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Hyperion Records

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Townscape, Badacsony Hillside by Emil Parrag (b1925)
Private Collection / Bridgeman Art Library, London
Track(s) taken from CDA67871
Recording details: February 2011
Potton Hall, Dunwich, Suffolk, United Kingdom
Produced by Jeremy Hayes
Engineered by Ben Connellan
Release date: January 2012
Total duration: 10 minutes 18 seconds

'The auspices are good even before you press the play button … a master pianist who has thoroughly immersed himself in the composer for years … a particularly happy start to the series' (Gramophone)

'Martin Roscoe performs these memorable virtuoso showpieces with tremendous panache and musical sensitivity … Roscoe's control of timbre is utterly magical … a charismatic and witty performance' (BBC Music Magazine)

'Works some of which are the most winning of the late Romantic era … Roscoe finds the ideal blend of lightness and broad lyrical sweep … a programme that refreshes some gorgeous, unjustly neglected music' (The Daily Telegraph)

'Roscoe's immaculate pianism, probing musical imagination and, above all, sympathy with Dohnányi's expressive ways and means make him the ideal interpreter for such a comprehensive retrospective' (International Record Review)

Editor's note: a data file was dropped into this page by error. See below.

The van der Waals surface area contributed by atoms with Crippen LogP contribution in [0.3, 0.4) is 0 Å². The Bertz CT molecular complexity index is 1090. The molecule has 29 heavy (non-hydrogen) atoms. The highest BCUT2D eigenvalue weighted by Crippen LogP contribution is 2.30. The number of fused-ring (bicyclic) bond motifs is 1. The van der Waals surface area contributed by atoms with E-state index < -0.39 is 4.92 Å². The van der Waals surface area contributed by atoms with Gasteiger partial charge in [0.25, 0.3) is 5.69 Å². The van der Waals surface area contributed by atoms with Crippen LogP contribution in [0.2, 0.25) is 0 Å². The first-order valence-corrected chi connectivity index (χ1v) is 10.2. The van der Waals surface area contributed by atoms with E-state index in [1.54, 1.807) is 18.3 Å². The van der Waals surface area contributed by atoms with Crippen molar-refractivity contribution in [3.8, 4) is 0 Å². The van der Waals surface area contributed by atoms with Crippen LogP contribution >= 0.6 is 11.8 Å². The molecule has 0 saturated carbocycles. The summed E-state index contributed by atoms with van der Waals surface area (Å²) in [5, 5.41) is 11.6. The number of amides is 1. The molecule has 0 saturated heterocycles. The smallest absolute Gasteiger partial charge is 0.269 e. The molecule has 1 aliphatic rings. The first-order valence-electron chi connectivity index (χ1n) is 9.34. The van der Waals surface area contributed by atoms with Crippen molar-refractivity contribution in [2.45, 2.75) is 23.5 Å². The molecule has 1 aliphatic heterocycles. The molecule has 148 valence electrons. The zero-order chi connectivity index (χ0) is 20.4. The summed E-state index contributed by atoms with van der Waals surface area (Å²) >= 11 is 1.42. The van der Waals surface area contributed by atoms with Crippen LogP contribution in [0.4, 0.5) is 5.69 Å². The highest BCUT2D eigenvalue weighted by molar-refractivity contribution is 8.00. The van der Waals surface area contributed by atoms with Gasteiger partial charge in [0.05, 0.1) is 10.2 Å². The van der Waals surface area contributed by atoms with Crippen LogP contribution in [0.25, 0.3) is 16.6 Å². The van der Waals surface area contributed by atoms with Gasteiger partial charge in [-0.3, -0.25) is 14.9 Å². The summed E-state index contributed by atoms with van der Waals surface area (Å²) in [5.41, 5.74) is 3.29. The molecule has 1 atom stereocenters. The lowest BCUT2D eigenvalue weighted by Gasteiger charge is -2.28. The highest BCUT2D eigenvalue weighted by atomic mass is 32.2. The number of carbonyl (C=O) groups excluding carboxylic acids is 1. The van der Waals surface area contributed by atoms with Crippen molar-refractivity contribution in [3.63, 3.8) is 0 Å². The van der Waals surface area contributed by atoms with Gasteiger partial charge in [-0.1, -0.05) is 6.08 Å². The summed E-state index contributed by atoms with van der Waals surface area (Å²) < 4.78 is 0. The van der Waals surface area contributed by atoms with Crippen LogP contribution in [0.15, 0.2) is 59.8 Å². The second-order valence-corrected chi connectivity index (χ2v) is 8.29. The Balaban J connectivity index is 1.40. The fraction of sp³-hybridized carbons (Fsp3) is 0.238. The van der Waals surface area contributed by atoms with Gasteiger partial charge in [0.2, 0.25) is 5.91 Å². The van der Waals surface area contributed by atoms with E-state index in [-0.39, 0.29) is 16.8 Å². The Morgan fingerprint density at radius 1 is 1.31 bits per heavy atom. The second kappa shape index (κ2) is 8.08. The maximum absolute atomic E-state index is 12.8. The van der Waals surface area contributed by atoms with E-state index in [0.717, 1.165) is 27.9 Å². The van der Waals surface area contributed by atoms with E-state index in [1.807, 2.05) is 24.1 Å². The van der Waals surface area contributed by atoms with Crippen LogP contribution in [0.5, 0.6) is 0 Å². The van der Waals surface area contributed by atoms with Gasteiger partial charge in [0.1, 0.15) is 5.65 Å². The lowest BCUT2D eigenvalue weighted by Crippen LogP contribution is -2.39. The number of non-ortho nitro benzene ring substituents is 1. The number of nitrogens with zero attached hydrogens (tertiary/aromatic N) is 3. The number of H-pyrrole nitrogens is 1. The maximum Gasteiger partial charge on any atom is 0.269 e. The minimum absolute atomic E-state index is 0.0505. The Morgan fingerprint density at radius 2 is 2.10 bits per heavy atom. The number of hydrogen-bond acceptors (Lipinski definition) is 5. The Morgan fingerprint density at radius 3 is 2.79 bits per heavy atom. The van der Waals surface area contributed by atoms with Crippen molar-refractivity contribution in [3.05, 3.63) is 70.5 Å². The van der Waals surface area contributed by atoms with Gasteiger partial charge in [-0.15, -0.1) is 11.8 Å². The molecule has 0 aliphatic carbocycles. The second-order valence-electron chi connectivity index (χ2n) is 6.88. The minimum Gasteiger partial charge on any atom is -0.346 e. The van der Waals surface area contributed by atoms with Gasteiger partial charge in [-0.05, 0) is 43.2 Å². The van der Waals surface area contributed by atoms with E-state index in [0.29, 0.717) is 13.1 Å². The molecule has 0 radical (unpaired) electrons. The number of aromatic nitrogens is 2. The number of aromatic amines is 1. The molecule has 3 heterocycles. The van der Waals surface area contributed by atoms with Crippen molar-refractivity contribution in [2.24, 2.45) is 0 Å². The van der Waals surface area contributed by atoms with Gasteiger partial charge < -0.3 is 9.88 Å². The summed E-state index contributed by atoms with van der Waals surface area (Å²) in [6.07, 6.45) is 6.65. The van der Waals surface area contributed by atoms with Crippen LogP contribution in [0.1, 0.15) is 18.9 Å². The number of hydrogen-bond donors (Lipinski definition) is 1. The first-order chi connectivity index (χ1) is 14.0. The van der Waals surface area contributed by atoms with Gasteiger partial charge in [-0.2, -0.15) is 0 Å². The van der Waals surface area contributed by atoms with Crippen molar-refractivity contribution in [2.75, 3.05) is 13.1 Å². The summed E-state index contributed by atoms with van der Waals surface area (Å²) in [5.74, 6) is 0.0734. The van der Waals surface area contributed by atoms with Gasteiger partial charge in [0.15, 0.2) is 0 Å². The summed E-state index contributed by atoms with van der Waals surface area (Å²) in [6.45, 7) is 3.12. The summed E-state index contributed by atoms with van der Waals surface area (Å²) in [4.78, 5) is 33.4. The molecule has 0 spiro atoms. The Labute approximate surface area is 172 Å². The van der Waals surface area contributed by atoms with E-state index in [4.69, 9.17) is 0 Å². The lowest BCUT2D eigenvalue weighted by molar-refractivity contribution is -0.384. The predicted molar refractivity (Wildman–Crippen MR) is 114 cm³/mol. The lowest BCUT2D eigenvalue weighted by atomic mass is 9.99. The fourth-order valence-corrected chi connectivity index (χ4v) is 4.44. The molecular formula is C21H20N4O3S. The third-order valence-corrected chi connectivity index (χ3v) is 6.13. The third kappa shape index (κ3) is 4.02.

Three Singular Pieces, Op 44
composer
1951; Tallahasse, Florida; dedicated to John and Martha Kirn

Other recordings available for download
Ernő Dohnányi (piano)
Introduction  EnglishFrançaisDeutsch
Dohnányi composed his Three Singular Pieces Op 44, his last composition for solo piano, in Tallahassee, Florida, in 1951. The humorous work is dedicated to John and Martha Kirn, who had been Dohnányi’s most loyal advocates throughout his odyssey from Europe to the United States. As with the Four Rhapsodies, the Three Singular Pieces can be played individually or together to comprise a traditional multi-movement plan: in this case, the fast-slow-fast configuration of a classical sonata. The first piece is a Burletta, a genre traditionally associated with humour. Just as Bartók used rhythmic interplay to infuse wittiness into the Burletta movement of his String Quartet No 6, Dohnányi’s joke continually repeats an intentionally clumsy sequence of bars that are five, four, three and two beats in duration. The second movement, Nocturne (Cats on the Roof), is a parody of a Romantic nocturne, with the contemplative serenity of the night interrupted in the middle and end of the piece by cascading patterns that represent the meowing of cats. The final piece is a Perpetuum mobile that could indeed last for ever: near the end, the score includes the whimsical instructions ‘Da capo con ripetizioni ad infinitum’.

from notes by James A Grymes © 2012


Other albums featuring this work
'Dohnányi: Dohnányi plays Dohnányi' (APR7038)
Dohnányi: Dohnányi plays Dohnányi

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